In 2017, Hilcorp, a private company backed by private equity giant Carlyle, bought out San Juan Basin assets from oil company ConocoPhillips in Colorado and New Mexico for $ 3 billion, and last year , all of BP’s operations and interests in Alaska for $ 5.6 billion. Hilcorp is now the nation’s largest known emitter of methane, reporting nearly 50% more emissions from its operations than the nation’s largest fossil fuel producer, Exxon Mobil, although it only produces about a third of Exxon’s oil and gas volume.

Hilcorp, Carlyle and ConocoPhillips did not comment.

David McNeil, head of climate risk at Fitch Ratings, wrote in a note earlier this year that there is a growing trend among publicly traded companies and investors to divest from fossil fuels or other holdings that contribute to the change, but “comparatively little attention is paid to who buys these assets”, and private equity firms, in particular, “will generally have less incentive to cut emissions than their public counterparts”.

At the height of the pandemic, dozens of privately-backed oil and gas producers filed for bankruptcy, raising fears they would use the restructuring process to evade clean-up rules. Now, as oil and gas prices rise again, private shale drilling and fracking is leading to a rebound in oil and gas drilling.

“Every private equity fund is obsessed with one thing, and only one: how much money can we make with any given investment? Said Ludovic Phalippou, professor of financial economics at the Saïd Business School at the University of Oxford. “And when these largely anonymous businesses collapse, you don’t even know who to be mad at because you don’t even know who they are.”

There are some signs of change.

Since 2010, Pitchbook data shows that private equity investments in renewables have grown to about three times the clip of fossil fuel investments, albeit from a much lower base. Last year, a drop in demand for oil triggered by the Covid-19 pandemic resulted in the fewest fossil fuel deals among the top 10 private equity firms since 2011, while the number of investments in renewable companies has increased.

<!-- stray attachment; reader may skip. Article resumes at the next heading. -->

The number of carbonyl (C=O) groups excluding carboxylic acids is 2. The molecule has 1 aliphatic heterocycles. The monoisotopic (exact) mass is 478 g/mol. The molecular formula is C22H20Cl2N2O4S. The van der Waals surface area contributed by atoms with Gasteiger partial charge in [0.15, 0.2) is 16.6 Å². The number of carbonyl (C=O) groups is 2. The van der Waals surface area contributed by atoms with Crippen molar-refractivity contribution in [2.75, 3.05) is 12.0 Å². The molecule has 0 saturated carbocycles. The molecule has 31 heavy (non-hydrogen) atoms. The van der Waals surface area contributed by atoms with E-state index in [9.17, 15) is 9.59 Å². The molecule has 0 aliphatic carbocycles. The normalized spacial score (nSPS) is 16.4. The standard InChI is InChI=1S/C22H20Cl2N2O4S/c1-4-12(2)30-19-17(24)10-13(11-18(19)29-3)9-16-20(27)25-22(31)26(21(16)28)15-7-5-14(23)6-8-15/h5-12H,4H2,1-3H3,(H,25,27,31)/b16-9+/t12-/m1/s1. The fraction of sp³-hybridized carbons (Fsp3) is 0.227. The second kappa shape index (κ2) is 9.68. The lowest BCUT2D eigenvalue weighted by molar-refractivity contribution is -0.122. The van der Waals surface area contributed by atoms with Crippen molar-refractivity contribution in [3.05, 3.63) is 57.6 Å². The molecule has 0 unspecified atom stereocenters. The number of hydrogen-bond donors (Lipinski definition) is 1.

And paradoxically, rising oil and gas prices can help renewables become even more competitive with fossil fuel projects, as an increase in electricity prices could help boost demand for new wind projects or solar among utilities and others seeking to protect themselves from sharp fluctuations in the market.

Ayako Yasuda, professor of finance at the Graduate School of Management at the University of California at Davis, said private equity has “a lot of incentive to maximize what its clients want.” If clients were pushing funds for profit in environmentally friendly investments, “I don’t think they would have a problem doing that. “

Kate Holderness, spokesperson for Blackstone, said virtually none of the company’s capital over the past three years has been in oil exploration or production. while nearly $ 11 billion has been committed to clean energy projects. The company aims to cut emissions by 15% in all new investments where it controls energy use, she said.

Weak disclosure rules mean it is difficult to verify environmental claims in the private equity industry. Blackstone has been criticized for deals such as its acquisition of a project to build a new oil pipeline and export terminal in Louisiana that would emit more than 500,000 tonnes of greenhouse gases per year. Ms Holderness said the pipeline would be fitted with real-time emissions detection and monitoring technology.

Groups like the Private Equity Stakeholder Project have called on the Securities and Exchange Commission to require private equity firms to fully disclose details of their fossil fuel holdings. The American Investment Council, the trade group, opposed such a move, saying the current requirements were adequate, especially since the private equity industry serves relatively sophisticated investors – pension funds or d ‘others with huge sums of money to invest, and the means to do it their own research.

Sophie Shive, associate professor of finance at the University of Notre Dame, said stricter transparency rules would help good private equity firms differentiate themselves in a murky industry and gain new investors. Right now, she said, “it’s just easier for bad actors to hide.”